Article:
HARWICH – When the news broke that Monomoy Regional High School senior Perry Comeau of Harwich had earned the Massachusetts Association of Superintendents Award for Academic Excellence, the congratulations started rolling in and haven't stopped, and rightly so. Comeau is one of the top students at MRHS and shows no sign of slowing down even as graduation rapidly approaches.
The annual award is given to a high school senior that has distinguished him or herself in the pursuit of excel during their high school career. According to Monomoy Superintendent Scott Carpenter, Comeau was chosen not only for his impressive mathematical skills, but also his leadership capabilities and his school and community involvement.
Carpenter praised Comeau for his determination in taking multiple Advanced Placement courses throughout his years at MRHS, as well as his decision to work into his schedule a dual enrollment program with Cape Cod Community College that allowed him to complete college level English Composition last summer.
Adding to his long list of accomplishments, which includes serving as president of the MRHS Key Club and a member of the National Honor Society, Comeau was the recipient of the Harvard Book Award, was nominated by the entire faculty to receive Math, Science, English and History Department awards, and earned a perfect 800 on the math SATs.
For Comeau, it's all about ensuring a strong future. A self-starter, he said tackling academics has never been an issue for him.
“My mom always said that she never had to tell me to do my homework, never had to tell me to study for a test, and never had to check anything, because I always just did it,” Comeau said. “I thought that's what was expected. I always tried to the best I could in school just because I know that I can. I'm not happy when I get a bad test grade or miss something because I know that I can do better than that.”
Comeau said he derived inspiration from knowing that pursuing a strong education would lead to success later in life.
“I think I've had a lot of self motivation throughout high school,” Comeau said. “No one was telling me to go the extra distance, but I just knew it would give me the best chance for getting into colleges and into where I want to be in life.”
Ideally, that future will involve working in the biomedical engineering world, something Comeau is passionate about.
“Engineering is the collaboration of physics, math, and statistics, and I want to go into the biomedical engineering world because I just love biology,” Comeau said. “Studying the human body, especially with Mr. (Dustan) Burns in AP Biology has been really interesting.”
Comeau said his main reason for choosing a career in biomedical engineering is to help people. “I think the whole point of biomedical engineering is helping people who maybe got the short end of genetic variation and can't live life as fully as they would be able to if they had been born differently or didn't have certain circumstances in their lives,” he said. “Biomedical engineering can be anything from heart tickers to prosthetic limbs to helping a colorblind person see color. I think there is so much opportunity in different parts of biomedical engineering that if I major in it I'll find something I'm really interested in specifically.”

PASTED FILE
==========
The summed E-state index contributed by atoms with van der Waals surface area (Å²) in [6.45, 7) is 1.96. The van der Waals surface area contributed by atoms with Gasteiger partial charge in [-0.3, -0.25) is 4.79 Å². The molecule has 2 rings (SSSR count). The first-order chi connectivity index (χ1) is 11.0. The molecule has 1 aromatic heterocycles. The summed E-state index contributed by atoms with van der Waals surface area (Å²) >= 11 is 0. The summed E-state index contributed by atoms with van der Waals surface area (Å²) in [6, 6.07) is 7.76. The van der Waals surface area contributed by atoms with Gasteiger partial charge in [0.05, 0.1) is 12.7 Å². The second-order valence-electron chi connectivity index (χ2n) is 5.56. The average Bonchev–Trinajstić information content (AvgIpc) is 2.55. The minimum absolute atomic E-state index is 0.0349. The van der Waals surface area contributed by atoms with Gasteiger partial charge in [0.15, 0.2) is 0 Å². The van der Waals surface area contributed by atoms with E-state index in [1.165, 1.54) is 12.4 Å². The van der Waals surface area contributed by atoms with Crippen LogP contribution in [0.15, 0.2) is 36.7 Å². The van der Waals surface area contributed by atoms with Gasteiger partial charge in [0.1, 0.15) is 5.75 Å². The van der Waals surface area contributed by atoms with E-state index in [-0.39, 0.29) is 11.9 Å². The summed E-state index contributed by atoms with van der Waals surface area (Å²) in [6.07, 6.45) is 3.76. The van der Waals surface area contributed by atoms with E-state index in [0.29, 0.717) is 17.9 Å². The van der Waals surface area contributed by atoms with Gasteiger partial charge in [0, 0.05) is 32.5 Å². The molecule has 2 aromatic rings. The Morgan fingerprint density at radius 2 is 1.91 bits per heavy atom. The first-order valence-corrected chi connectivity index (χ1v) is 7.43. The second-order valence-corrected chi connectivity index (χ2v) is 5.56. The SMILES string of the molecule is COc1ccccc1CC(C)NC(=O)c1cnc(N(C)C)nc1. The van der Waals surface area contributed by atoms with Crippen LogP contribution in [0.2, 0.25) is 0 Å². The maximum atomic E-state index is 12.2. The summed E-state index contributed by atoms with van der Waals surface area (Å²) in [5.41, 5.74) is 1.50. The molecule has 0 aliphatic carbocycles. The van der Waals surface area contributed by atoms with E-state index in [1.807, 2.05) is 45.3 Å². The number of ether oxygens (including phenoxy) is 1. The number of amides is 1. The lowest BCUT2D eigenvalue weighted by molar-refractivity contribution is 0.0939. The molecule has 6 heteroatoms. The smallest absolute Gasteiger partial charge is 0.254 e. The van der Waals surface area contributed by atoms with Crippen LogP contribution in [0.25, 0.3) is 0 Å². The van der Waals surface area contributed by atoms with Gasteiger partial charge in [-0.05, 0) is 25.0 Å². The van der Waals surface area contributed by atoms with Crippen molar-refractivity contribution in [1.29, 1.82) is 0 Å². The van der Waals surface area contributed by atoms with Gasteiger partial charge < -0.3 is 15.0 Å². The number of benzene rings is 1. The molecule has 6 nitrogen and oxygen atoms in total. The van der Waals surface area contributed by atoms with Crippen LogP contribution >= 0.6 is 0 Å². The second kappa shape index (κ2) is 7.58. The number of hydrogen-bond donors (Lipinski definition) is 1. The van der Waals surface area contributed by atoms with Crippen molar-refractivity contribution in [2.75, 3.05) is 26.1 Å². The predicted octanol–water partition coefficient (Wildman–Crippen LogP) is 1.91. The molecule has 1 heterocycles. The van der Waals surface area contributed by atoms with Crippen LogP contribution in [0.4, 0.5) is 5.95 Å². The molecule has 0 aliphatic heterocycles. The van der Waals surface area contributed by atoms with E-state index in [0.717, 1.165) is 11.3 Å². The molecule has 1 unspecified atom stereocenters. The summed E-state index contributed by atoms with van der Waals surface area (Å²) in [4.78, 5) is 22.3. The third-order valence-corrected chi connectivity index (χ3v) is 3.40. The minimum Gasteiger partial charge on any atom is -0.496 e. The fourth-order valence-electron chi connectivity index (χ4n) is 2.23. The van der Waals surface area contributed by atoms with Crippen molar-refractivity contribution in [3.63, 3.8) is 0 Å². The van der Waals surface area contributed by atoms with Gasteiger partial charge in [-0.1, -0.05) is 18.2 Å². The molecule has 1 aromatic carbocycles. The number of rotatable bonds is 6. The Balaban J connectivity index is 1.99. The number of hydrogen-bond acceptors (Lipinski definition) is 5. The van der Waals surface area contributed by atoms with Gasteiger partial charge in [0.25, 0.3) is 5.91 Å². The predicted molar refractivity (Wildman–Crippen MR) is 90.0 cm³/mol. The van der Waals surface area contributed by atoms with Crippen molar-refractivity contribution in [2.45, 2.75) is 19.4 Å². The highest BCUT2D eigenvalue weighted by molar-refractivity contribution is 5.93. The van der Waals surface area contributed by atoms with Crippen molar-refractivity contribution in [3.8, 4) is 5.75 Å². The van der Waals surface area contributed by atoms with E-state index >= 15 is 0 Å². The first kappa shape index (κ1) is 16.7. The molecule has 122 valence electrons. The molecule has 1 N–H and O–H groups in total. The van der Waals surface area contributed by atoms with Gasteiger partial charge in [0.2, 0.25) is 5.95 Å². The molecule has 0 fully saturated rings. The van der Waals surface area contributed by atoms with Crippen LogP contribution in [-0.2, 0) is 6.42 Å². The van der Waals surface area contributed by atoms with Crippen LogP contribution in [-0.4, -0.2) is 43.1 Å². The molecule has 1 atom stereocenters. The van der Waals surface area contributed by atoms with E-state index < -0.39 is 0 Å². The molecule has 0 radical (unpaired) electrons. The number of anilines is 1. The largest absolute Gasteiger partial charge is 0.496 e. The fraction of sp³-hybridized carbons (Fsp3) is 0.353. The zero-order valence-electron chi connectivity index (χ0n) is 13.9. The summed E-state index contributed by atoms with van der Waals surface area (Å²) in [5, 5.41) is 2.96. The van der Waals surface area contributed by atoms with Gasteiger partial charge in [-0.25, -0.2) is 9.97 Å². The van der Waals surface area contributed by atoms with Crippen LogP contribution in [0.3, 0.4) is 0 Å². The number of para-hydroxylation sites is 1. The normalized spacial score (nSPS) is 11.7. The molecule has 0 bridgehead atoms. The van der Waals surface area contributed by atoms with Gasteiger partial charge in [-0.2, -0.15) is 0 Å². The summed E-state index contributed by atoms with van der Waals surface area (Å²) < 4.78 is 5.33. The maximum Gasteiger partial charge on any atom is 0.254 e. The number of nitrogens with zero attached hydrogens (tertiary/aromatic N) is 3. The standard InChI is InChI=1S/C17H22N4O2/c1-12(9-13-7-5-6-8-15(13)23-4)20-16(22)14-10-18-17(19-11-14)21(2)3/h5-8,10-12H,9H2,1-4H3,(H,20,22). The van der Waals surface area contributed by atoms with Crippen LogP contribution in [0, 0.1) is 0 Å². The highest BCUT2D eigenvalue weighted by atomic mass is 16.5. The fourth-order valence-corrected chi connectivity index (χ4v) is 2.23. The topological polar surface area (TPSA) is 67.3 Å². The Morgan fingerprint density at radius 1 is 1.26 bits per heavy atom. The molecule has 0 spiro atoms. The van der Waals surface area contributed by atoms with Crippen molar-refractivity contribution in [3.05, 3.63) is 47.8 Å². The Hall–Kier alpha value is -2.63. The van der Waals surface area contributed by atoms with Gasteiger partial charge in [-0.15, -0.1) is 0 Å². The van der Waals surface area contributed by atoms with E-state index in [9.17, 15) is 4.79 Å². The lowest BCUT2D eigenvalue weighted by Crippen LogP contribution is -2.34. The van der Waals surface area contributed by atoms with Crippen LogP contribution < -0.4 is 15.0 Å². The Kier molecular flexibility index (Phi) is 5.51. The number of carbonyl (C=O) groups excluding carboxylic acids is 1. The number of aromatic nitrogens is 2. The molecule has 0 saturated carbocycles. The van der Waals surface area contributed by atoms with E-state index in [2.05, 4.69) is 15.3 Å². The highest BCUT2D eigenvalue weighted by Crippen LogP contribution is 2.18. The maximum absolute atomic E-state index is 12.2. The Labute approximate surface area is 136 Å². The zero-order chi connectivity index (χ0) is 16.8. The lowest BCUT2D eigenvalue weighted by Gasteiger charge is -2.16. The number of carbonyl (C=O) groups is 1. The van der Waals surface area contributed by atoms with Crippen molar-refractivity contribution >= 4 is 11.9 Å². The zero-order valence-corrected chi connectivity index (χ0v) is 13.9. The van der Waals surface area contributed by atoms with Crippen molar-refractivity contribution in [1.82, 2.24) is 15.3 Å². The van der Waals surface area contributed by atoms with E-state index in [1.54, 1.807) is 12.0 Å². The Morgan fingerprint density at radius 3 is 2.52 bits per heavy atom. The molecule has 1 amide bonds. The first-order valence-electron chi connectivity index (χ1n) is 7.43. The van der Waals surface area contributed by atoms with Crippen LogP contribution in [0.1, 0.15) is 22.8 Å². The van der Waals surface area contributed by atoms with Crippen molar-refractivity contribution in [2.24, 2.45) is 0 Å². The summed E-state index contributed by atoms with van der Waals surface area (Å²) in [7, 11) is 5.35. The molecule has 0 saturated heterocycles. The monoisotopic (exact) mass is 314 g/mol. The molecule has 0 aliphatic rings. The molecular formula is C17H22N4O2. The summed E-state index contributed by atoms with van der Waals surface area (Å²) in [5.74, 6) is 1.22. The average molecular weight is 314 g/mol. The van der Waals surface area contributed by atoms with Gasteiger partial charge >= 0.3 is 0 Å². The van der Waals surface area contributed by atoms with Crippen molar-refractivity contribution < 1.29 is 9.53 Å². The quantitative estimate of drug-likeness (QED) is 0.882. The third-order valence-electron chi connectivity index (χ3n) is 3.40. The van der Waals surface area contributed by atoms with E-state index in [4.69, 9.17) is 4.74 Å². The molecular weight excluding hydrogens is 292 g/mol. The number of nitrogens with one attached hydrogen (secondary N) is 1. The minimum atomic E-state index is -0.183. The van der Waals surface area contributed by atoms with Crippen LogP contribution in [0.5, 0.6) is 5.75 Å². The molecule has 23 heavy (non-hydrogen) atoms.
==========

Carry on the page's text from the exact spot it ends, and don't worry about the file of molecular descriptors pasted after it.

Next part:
It helps that Comeau has a deep appreciation for math and science.
“I'm a math kid,” he said. “I've always been in love with numbers, patterns, and with math. I like to see math in the real world, which calculus and statistics have allowed me to do. On top of math, I love science. I've been doubling up on science classes since sophomore year. Right now I'm in a combined five AP Math or Science classes, from Environmental Science, Calculus, Statistics, Physics,and Computer Science.”
Comeau, who previously went to the Lighthouse Charter School, is grateful he chose Monomoy.
“I think that Monomoy was definitely the best decision I could have made,” he said. “I came out of the charter middle school and came straight here as a freshman, so I did miss eighth grade, but I've had a lot of flexibility in my class schedule, even for such a small school, which has allowed me to take multiple Aps of different subjects. I think all of the teachers have been really supportive, and obviously my guidance counselor Ms. (Jen) Police has made a huge difference in my high school career, and I think they've always allowed me to explore more by giving less homework.”
Along with academics, Comeau was a captain of the varsity soccer team and will serve as captain of the boys track team this spring, where his favorite events are the high jump, the javelin, the 400, and the 4x4 relay.
“The relay is favorite,” he said. “It's the last event of meet, and the only time you feel like you're competing as a team. It's me and three of my closest friends handing off a baton, trying to beat the other team.”
He encourages incoming students to give the AP classes at Monomoy a try.
“Try to take as much as you can. If it's a harder class, go for it,” he said. “The worst that can happen is you drop down. Even though you might be a little under qualified, the teachers are so great at helping you that they can get you through a class you maybe weren't as well prepared for. I think going and challenging yourself, and just using the resources of your teachers and guidance counselors would make a big difference.”
Recently, Comeau was accepted into the Northeastern Honors College, and is waiting to hear from about nine other schools, all Ivy League. His top choice is Massachusetts Institute of Technology. Along with his teachers and guidance counselor, he credits his family with his success.
“Obviously I wouldn't have done this well without my family,” he said. “My sister, Alexis, a freshman at St. Mike's, little brother, Chase, at Nauset, and both of my parents, Melissa and Perry.”